Screenshots are a fantastic tool to visually communicate with clients, users, and colleagues. Mac OSX provides excellent tools for capturing screenshots right out of the box.
Screenshot Keyboard Shortcuts
|What it Does
|Captures the contents of the entire screen, and saves it to a file on the desktop. If more than one screen is connected to the system a separate file is created for each screen.
|The system provides a crosshairs that allow you select a specific region to capture. Alternately, tapping the Space bar changes the capture mode to capture a selected window. The captured screenshot is then saved to the desktop.
|Captures the contents of the entire screen and copies the screenshot to the pasteboard.
|The system provides a crosshairs that allow you select a specific region to capture. Alternately, tapping the Space bar changes the capture mode to capture a selected window. The captured screenshot is then saved to the pasteboard.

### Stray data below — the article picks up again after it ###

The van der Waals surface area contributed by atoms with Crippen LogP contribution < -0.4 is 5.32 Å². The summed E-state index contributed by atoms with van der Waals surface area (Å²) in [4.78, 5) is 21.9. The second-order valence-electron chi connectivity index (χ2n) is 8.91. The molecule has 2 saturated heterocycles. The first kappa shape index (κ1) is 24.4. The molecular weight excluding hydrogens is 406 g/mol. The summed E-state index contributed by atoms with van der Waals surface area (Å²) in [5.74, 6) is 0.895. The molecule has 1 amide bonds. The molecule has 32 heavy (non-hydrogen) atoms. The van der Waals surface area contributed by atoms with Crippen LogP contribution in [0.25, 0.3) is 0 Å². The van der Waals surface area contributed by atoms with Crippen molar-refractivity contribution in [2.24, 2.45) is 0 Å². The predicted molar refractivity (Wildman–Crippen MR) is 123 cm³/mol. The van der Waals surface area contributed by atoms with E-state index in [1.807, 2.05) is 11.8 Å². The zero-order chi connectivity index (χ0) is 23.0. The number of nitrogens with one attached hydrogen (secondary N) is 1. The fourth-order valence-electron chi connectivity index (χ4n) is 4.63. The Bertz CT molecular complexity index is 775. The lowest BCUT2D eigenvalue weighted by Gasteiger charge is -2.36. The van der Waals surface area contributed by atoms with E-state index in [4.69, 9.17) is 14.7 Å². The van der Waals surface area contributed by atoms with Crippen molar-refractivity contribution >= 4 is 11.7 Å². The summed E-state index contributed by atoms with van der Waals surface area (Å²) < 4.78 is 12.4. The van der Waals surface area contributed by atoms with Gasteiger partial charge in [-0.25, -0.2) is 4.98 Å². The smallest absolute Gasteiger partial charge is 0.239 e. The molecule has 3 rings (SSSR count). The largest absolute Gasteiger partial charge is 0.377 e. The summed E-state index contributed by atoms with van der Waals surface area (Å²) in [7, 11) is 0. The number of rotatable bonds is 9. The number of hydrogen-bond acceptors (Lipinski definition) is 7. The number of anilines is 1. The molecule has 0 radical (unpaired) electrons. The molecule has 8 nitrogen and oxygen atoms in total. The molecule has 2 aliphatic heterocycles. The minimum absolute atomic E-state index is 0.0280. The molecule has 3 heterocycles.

As you capture screenshots notice that a drop shadow is applied to the image. This is the same drop shadow applied to all windows on Mac OSX. Having a drop shadow on your images is often annoying if you plan to use the image elsewhere. When used in a blog post or elsewhere online, often there are CSS rules to style the border of an image in a way that is consistent with the rest of your website. Likewise if you are adding the screenshot to printed materials you may have a distinct style you want to maintain, and printing these drop shadows can burn through extra ink.
Removing these drop shadows is something that any basic image editor is more than capable of doing, but the process can prove tedious. It turns out there is a way to disable drop shadows when capturing screenshots of entire windows (i.e. when using the space bar to change the capture mode). Open a terminal window and enter the following:
$ defaults write com.apple.screencapture disable-shadow -bool true
$ killall SystemUIServer
Now your screenshots will be free of drop shadows.